Chatmon: I agree John, but we live in a "win now" world. Strong should get a pass this season as he tries to lay a quality foundation but if we don’t see clear signs of progress early next year, that’s when I would understand the heat starting to turn up under his seat.

Nicholas in Houston writes: OSU has a brutal stretch in the back half of the season. Apart from OU and Baylor, which of our remaining opponents should scare us the most? As of this moment, my vote is WVU.

Chatmon: I’d also keep on eye on the Pokes visit to TCU on Oct. 18. The Horned Frogs will play good defense and will be the best defense Daxx Garman has faced since he took over as OSU starting signal-caller. How will he respond?

Taylor Cook in Houston writes: After watching OK State vs. Texas Tech play with alternate uniforms on Thursday I wonder what happens first with a Bill Snyder-coached team: A CFB Playoff appearance or a game with alternate KSU uniforms? Even some "iconic" teams have gone with slight tweaks to the uniform or helmet, but K-State has been the same for a long time.

Chatmon: That’s easy Taylor, a College Football Playoff berth.

Mike in Goldsby, Oklahoma, writes: You said, "If the polls affect the College Football Playoff committee then we have bigger problems". Do you think there's any chance of the opposite happening? The CFP committee rankings affecting the polls?

Chatmon: I would hope so. I expect the College Football Playoff committee to invest more time in their rankings than the average voter.
Oklahoma State and Iowa State will meet in Stillwater this weekend in a battle of coaches unhappy with their running games.

The Cyclones are last in the league with an average of just 104 rushing yards per game. The Cowboys are faring better on the ground, but their 4.1 yards per carry average is the worst Oklahoma State has had since Mike Gundy’s first season in 2005.

“It’s not good enough,” Gundy said. “You’ve got to be over five in most cases.”

Iowa State coach Paul Rhoads has become exasperated with his rushing attack, as well. Running backs Aaron Wimberly and DeVondrick Nealy gained just 17 yards on 12 carries in a 49-28 loss to Baylor last weekend.

"There is no running attack," said Rhoads, whose club is averaging just 3.4 yards a carry, which ranks 108th nationally. "You've got to run the football and you've got to defend the run if you want to be successful. We're not even scratching the surface at doing that."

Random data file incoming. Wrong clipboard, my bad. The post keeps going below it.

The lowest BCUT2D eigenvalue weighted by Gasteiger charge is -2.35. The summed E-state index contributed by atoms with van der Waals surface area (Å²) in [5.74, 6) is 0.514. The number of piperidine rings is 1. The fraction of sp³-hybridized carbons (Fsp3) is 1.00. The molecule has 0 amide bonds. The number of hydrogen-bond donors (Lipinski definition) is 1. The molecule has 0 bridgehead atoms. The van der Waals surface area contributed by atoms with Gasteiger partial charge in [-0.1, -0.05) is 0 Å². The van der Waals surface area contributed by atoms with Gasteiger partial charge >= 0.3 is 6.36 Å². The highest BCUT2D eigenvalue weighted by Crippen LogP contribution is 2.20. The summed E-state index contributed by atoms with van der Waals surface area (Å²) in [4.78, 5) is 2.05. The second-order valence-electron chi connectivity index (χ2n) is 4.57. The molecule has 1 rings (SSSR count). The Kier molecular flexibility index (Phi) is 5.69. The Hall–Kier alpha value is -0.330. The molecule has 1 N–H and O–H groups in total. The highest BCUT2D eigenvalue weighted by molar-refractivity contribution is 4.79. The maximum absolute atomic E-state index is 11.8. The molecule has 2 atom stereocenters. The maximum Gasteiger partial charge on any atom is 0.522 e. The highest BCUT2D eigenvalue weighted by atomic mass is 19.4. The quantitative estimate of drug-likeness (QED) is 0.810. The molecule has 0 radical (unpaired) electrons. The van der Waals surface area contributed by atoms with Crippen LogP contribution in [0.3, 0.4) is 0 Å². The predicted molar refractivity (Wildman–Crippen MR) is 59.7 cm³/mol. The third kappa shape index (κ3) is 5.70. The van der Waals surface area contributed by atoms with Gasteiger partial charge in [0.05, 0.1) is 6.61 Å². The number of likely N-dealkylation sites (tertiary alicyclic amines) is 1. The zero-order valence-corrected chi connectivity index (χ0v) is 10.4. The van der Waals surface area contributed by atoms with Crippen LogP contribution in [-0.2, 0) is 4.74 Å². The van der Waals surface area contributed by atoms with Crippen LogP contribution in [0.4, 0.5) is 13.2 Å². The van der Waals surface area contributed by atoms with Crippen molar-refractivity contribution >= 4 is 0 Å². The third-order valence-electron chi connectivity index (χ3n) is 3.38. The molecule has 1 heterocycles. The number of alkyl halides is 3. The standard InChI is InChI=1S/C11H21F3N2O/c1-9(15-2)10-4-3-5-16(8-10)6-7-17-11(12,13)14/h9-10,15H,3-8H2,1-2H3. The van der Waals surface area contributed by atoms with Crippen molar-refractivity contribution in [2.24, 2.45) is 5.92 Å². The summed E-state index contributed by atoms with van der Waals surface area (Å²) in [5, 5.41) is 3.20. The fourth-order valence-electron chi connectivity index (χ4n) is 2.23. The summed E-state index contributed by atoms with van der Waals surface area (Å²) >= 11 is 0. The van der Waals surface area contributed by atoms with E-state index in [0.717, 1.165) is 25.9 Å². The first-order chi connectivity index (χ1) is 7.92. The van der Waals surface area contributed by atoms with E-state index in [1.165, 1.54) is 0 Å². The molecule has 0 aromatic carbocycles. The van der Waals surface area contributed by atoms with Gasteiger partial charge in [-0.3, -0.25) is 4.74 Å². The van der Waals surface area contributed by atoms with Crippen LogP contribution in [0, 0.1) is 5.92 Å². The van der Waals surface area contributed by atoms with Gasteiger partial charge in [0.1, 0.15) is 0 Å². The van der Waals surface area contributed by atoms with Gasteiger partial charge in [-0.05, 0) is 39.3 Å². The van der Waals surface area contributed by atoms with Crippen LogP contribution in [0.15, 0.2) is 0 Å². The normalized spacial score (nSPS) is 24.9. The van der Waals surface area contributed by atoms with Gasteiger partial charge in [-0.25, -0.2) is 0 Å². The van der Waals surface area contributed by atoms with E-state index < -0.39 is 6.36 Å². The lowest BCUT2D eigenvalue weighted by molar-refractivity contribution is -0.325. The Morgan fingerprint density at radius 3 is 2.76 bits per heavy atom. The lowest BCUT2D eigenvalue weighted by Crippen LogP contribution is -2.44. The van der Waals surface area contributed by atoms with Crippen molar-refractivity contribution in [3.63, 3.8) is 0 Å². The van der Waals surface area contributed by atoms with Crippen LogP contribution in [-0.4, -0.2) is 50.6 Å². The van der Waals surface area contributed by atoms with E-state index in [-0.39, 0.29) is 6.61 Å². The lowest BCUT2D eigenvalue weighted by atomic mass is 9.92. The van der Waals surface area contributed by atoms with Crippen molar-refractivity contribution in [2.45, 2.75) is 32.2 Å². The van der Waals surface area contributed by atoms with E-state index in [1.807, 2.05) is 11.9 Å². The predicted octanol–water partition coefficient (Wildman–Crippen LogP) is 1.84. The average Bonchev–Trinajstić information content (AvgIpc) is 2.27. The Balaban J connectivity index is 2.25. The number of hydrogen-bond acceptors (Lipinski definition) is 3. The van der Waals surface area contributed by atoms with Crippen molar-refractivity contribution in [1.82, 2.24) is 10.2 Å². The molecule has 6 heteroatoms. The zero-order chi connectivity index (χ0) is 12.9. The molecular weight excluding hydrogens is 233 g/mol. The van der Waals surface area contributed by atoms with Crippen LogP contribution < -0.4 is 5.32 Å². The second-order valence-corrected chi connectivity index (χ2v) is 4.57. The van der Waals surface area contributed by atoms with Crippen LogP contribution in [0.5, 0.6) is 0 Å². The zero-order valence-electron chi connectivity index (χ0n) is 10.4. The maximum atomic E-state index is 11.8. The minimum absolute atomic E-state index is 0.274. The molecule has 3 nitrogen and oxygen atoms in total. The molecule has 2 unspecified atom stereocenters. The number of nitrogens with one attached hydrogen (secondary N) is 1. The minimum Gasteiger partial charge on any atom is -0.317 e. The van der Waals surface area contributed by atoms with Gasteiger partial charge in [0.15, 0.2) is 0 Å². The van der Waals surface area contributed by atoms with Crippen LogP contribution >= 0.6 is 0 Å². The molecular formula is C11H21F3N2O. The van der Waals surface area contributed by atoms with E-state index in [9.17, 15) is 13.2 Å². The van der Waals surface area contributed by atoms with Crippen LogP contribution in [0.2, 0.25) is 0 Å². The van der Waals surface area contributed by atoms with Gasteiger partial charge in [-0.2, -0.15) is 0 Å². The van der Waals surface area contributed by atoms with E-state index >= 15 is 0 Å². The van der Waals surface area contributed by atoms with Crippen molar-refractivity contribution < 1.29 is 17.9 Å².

That starts for both teams with the offensive line. After graduating several key players, Oklahoma State had one of the most inexperienced offensive lines coming into the season. That wasn’t the case for Iowa State. Only Oklahoma had more career returning starts along its offensive line than the Cyclones. But so far, Iowa State has been unable to pave consistent lanes for Wimberly and Nealy.

"We need to do a better job of blocking. That's not just the interior five, that's everybody," Rhoads said. "Receivers are part of the blocking group and the tight ends. And our running backs need to do a better job of running the football. We've got to make some folks miss.

“In watching Oklahoma State, other people are taking care of every gap, too, and sometimes backs make folks miss. We need that added to the quotient."

The Cowboys have a back in Tyreek Hill who can make opponents miss, and another in Desmond Roland who can through tackles. Roland broke out in Ames last year with 219 yards rushing.

But Gundy would disagree about his offensive line taking care of every gap. Gundy called it a “stretch” to say that the line was any better in a 45-35 win over Texas Tech.

The Red Raiders, who had been awful in run defense, stacked the box to compensate for their own deficiencies, which made running the ball tough sledding.

“Last week we didn't really have an opportunity to run the ball with the way they played defense,” Gundy said. “Tech's perspective was to stop the run with safeties, which didn't really give us numbers throughout the evening."

But after watching Oklahoma State quarterback Daxx Garman throw for 370 yards and four touchdowns, it’s unlikely Iowa State will utilize a similar scheme and put its young secondary in vulnerable situations.

The Cowboys hope this will be the game that finally gets their ground attack going. Iowa State, too.

Roundtable: Keys for TCU, Texas